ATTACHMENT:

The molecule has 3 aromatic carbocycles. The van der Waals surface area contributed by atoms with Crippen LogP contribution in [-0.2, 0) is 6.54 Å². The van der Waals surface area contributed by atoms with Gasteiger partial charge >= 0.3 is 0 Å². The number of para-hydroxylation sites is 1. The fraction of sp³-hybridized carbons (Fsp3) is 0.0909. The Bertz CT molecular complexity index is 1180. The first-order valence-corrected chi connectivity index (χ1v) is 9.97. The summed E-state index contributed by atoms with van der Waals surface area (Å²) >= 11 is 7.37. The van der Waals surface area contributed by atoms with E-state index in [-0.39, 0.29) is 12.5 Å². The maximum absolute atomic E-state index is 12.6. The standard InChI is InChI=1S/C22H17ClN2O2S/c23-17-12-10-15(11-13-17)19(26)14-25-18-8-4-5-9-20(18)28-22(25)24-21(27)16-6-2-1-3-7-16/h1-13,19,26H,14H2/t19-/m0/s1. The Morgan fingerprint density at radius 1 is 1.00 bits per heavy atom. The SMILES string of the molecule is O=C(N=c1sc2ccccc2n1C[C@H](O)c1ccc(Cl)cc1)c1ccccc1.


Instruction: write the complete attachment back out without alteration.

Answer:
The molecule has 3 aromatic carbocycles. The van der Waals surface area contributed by atoms with Crippen LogP contribution in [-0.2, 0) is 6.54 Å². The van der Waals surface area contributed by atoms with Gasteiger partial charge >= 0.3 is 0 Å². The number of para-hydroxylation sites is 1. The fraction of sp³-hybridized carbons (Fsp3) is 0.0909. The Bertz CT molecular complexity index is 1180. The first-order valence-corrected chi connectivity index (χ1v) is 9.97. The summed E-state index contributed by atoms with van der Waals surface area (Å²) >= 11 is 7.37. The van der Waals surface area contributed by atoms with E-state index in [-0.39, 0.29) is 12.5 Å². The maximum absolute atomic E-state index is 12.6. The standard InChI is InChI=1S/C22H17ClN2O2S/c23-17-12-10-15(11-13-17)19(26)14-25-18-8-4-5-9-20(18)28-22(25)24-21(27)16-6-2-1-3-7-16/h1-13,19,26H,14H2/t19-/m0/s1. The Morgan fingerprint density at radius 1 is 1.00 bits per heavy atom. The SMILES string of the molecule is O=C(N=c1sc2ccccc2n1C[C@H](O)c1ccc(Cl)cc1)c1ccccc1.